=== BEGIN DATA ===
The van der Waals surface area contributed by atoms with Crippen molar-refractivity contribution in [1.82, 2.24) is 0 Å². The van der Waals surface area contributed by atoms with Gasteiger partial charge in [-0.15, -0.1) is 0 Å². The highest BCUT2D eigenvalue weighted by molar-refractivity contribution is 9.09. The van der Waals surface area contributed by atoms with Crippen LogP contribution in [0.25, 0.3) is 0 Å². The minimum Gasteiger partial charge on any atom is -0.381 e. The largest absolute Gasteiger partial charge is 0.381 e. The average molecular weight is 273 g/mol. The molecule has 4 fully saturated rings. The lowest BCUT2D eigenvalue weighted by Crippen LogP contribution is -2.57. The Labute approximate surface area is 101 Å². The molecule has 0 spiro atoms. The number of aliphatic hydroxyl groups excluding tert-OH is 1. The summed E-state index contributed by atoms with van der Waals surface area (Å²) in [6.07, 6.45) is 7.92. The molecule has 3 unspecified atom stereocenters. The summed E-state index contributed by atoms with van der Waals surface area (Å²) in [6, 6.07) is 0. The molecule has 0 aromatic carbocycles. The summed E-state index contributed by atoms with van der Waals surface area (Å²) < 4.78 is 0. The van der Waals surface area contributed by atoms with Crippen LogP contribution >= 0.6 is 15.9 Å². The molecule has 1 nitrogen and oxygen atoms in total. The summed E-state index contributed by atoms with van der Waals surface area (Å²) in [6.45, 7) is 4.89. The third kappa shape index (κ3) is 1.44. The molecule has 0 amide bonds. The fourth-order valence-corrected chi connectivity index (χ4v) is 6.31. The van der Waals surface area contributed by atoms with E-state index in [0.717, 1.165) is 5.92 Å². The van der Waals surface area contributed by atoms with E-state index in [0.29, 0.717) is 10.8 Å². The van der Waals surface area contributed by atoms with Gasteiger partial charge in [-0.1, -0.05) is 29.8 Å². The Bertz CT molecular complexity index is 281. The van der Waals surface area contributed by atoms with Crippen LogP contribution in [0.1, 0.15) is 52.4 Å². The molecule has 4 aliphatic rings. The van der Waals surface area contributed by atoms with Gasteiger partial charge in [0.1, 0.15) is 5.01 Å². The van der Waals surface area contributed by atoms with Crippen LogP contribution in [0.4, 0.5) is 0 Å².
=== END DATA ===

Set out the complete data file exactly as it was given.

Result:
The van der Waals surface area contributed by atoms with Crippen molar-refractivity contribution in [1.82, 2.24) is 0 Å². The van der Waals surface area contributed by atoms with Gasteiger partial charge in [-0.15, -0.1) is 0 Å². The highest BCUT2D eigenvalue weighted by molar-refractivity contribution is 9.09. The van der Waals surface area contributed by atoms with Crippen LogP contribution in [0.25, 0.3) is 0 Å². The minimum Gasteiger partial charge on any atom is -0.381 e. The largest absolute Gasteiger partial charge is 0.381 e. The average molecular weight is 273 g/mol. The molecule has 4 fully saturated rings. The lowest BCUT2D eigenvalue weighted by Crippen LogP contribution is -2.57. The Labute approximate surface area is 101 Å². The molecule has 0 spiro atoms. The number of aliphatic hydroxyl groups excluding tert-OH is 1. The summed E-state index contributed by atoms with van der Waals surface area (Å²) in [6.07, 6.45) is 7.92. The molecule has 3 unspecified atom stereocenters. The summed E-state index contributed by atoms with van der Waals surface area (Å²) in [6, 6.07) is 0. The molecule has 0 aromatic carbocycles. The summed E-state index contributed by atoms with van der Waals surface area (Å²) < 4.78 is 0. The van der Waals surface area contributed by atoms with Crippen LogP contribution >= 0.6 is 15.9 Å². The molecule has 1 nitrogen and oxygen atoms in total. The summed E-state index contributed by atoms with van der Waals surface area (Å²) in [6.45, 7) is 4.89. The third kappa shape index (κ3) is 1.44. The molecule has 0 amide bonds. The fourth-order valence-corrected chi connectivity index (χ4v) is 6.31. The van der Waals surface area contributed by atoms with E-state index in [0.717, 1.165) is 5.92 Å². The van der Waals surface area contributed by atoms with E-state index in [0.29, 0.717) is 10.8 Å². The van der Waals surface area contributed by atoms with Gasteiger partial charge in [-0.1, -0.05) is 29.8 Å². The Bertz CT molecular complexity index is 281. The van der Waals surface area contributed by atoms with Crippen LogP contribution in [0.1, 0.15) is 52.4 Å². The molecule has 4 aliphatic rings. The van der Waals surface area contributed by atoms with Gasteiger partial charge in [0.1, 0.15) is 5.01 Å². The van der Waals surface area contributed by atoms with Crippen LogP contribution in [0.4, 0.5) is 0 Å².